Safe with Us

Ryan Smith, Online Editor

Training Teachers

Over the summer, Principal Kerry Lane and Social Studies teacher Justin Adrian reached out to Lanie Gray for safe space training. Mrs. Gray works with Gay Lesbian and Straight Education Network (GLSEN), connecting East to trainers experienced with LGBT+ youth.

“It was a three-hour training and staff chose to attend. It was a lot of having staff assess their personal beliefs, learning more about terminology, learning more about how they can help support students, about what it means to display the Safe Space sticker,” Lane said.

The Safe Space sticker tells LGBT+ students a teacher chose to make their classroom a safe room to talk and be themselves. While no discrimination was reported to Lane, LGBT+ students experienced disrespect from a few teachers.  Many teachers did not understand how to aid and support LGBT+ students. She concluded education remedied unawareness.

In addition, the Olathe School District protects staff from discrimination. No teacher may be fired on the basis of sexual orientation or gender identity.

“That would be discriminatory, just like firing somebody because they were Latino, or African American, or Muslim, their race, religion, sex, creed… It would have to be based on your performance of your job,” Lane said.

She personally feels a diverse staff allows students to better relate to their teachers, and her staff ideally would match the student demographic.

Transgender Senior Toby Mendoza brought the idea of safe space training to Lane. He hoped for mutual respect and knowledge of LGBT+ allies.

“…Let them know you’re an ally. It all comes down to respect. I feel we should respect each other as humans as long as what we’re doing doesn’t hurt anyone, and identifying as yourself doesn’t hurt anybody,” Mendoza said.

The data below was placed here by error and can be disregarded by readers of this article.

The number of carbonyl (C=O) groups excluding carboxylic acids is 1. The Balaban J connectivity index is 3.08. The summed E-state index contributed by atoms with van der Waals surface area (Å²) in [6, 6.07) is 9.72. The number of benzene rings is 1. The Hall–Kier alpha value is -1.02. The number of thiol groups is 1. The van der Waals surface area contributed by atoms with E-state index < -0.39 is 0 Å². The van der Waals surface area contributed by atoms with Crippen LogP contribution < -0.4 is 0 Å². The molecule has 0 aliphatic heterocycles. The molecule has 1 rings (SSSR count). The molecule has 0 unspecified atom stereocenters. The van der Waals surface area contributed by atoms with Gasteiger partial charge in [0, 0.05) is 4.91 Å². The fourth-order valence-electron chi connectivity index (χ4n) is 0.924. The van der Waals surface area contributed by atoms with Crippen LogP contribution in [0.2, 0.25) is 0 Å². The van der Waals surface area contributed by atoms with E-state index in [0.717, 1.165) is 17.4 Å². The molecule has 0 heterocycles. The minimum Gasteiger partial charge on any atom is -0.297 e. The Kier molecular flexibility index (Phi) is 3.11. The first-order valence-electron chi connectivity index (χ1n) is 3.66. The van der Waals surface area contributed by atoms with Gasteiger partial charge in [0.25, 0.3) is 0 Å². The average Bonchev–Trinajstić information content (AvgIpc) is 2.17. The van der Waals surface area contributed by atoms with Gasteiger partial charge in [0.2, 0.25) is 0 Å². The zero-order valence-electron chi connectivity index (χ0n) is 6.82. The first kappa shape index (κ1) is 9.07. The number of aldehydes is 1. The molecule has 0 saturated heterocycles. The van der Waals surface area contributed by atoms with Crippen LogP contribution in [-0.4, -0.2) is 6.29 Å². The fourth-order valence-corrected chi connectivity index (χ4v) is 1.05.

He believes everyone deserves an ally.



Trans Tips

Mendoza worked with Lane to inform his teachers of his pronouns. To avoid the conversation with strangers, Lane emailed his teachers about his name change, followed by Mendoza sending an email himself. By the first day of school, his teachers made the change on their roll, as his family has yet to allow him a name change in the school’s system.

“What I used to have to do is go in before school starts, after summer, and explain to teachers my ‘situation’ because that’s what many people address it as. I would have ‘The Talk’ with teachers about my pronouns and name and hope they understand. And if teacher weren’t there before school, I would rush to their classroom and talk to them in a quiet tone. It would always really freak me out if they weren’t there or if they didn’t understand,” Mendoza said.

He also expressed his fear of substitute teachers calling the wrong name to Lane. He hopes for teachers to mention a transgender student’s pronouns in their sub-notes to avoid conflict.

Name changes require a form to Amend Student Records with parental consent. The form allows the Olathe School District to change a name on transcripts, educational records, and high school diplomas. Lane authorizes reprints of diplomas, should one display the wrong name for a student. Without the support and consent of a student’s parents, the school legally can only call a student by their preferred name.

“We don’t have the power to change your birth certificate, but we can change what’s in our system, what comes out of the Olathe School District,” Lane said.

Director of Secondary Education Jim McMullen calls parents to verify consent on amending records, if the student is under 18 years-old. After, he sends the form to District Technology.

“Once it goes to technology, how quickly it goes in the system, usually pretty quick. Then it rolls over each night…from the time I would talk to your parents, you can assume after that, within 48 hours… It’s quicker than a student transfer,” he said.

College applications and credit requires a legal name. Lane recommends making colleges aware of which name is linked to Olathe East and on a birth certificate.


Ryan Smith // Online Editor